[Date Prev][Date Next][Thread Prev][Thread Next]
- Subject: Re: Should Lua be more strict about Unicode errors?
- From: Ricardo Ramos Massaro <ricardo.massaro@...>
- Date: Thu, 3 Sep 2015 04:21:56 -0300
On Wed, Sep 2, 2015 at 4:24 PM, Dirk Laurie <email@example.com> wrote:
> Actually, I have only just for the first time ever read all of the
> Wikipedia page. At the bottom, it says:
> WTF-8 (Wobbly Transformation Format − 8-bit) is UTF-8 where the
> encodings of the surrogate halves (U+D800 through U+DFFF) are allowed.
> This is necessary to store possibly-invalid UTF-16, such as Windows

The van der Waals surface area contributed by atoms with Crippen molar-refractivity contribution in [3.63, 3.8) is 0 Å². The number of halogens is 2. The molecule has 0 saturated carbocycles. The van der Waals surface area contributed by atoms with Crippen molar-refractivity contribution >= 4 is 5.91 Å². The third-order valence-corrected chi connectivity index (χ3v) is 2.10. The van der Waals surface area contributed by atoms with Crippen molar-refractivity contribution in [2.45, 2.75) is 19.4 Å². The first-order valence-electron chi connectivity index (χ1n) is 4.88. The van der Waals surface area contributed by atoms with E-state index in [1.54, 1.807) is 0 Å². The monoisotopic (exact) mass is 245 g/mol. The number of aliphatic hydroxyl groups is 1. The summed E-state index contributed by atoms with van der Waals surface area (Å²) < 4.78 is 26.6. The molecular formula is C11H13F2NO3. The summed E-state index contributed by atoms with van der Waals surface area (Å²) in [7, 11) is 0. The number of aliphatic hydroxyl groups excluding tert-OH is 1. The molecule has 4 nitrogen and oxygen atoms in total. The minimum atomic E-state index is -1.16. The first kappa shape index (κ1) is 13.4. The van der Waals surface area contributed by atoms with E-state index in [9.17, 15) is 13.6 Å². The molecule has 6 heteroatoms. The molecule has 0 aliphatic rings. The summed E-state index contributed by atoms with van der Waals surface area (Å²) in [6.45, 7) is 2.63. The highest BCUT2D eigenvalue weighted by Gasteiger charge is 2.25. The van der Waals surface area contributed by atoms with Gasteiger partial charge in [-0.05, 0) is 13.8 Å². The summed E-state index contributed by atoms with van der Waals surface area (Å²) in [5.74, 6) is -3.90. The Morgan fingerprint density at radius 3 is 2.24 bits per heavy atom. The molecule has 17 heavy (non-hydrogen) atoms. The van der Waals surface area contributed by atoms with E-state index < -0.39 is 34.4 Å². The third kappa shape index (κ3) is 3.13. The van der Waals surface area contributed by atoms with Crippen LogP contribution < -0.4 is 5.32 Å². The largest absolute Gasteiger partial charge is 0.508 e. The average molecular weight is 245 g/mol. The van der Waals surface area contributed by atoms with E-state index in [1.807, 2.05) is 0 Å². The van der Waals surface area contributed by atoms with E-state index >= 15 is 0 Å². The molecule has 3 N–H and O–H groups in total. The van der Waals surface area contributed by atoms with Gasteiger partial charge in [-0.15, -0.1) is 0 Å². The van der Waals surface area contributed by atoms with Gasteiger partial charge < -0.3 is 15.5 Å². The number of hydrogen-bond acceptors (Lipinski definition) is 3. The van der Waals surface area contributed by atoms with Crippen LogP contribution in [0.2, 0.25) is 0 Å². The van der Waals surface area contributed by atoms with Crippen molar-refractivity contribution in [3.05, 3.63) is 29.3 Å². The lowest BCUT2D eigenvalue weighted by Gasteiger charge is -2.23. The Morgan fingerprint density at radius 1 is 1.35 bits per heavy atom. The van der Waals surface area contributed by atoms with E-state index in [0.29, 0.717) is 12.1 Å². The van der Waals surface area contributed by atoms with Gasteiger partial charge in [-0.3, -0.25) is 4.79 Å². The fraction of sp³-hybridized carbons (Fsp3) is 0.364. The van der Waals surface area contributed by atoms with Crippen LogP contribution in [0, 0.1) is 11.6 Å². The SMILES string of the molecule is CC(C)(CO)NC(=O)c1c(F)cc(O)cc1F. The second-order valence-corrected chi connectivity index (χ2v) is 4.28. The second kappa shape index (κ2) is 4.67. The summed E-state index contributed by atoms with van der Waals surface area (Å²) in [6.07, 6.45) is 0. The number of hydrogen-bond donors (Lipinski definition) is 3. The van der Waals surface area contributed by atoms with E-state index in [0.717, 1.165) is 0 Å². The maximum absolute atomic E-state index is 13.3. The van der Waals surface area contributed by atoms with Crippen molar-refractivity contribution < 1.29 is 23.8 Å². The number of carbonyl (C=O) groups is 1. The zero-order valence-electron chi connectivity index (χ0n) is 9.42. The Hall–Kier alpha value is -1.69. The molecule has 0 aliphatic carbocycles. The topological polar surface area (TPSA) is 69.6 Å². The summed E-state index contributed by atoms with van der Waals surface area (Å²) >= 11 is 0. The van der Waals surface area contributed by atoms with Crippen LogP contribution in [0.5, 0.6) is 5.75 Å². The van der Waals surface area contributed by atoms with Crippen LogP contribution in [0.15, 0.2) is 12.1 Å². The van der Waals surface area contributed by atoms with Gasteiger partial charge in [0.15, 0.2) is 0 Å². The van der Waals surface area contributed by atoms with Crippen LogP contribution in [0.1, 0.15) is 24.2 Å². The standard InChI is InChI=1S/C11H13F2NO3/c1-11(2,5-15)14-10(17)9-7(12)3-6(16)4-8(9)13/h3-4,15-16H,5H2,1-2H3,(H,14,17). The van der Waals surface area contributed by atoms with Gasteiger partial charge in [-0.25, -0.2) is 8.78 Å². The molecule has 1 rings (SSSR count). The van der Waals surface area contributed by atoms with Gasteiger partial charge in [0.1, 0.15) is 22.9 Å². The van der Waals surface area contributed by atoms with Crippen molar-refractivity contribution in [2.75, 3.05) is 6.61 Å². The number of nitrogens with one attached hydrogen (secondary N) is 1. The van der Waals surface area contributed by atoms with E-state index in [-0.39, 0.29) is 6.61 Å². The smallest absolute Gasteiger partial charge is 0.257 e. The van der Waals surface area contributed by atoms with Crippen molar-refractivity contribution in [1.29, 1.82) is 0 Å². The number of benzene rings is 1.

> filenames. The term seems to have come from the Rust programming
> language. Many systems that deal with UTF-8 work this way without
> considering it a different encoding, as it is simpler. The source code
> samples above work this way, for instance.
Note that Wikipedia is misleading when it says "Many systems that deal
with UTF-8 work this way without considering it a different encoding,
as it is simpler."
WTF-8 dictates that you take special care when concatenating strings:
if the first string ends with a leading surrogate half and the second
string starts with an trailing surrogate half, you have to merge the
two surrogate halves into a single code point encoded in valid UTF-8.
This is a minor point, but it's important to note that Lua can't claim
to support WTF-8 in its current state (nor am I suggesting it should).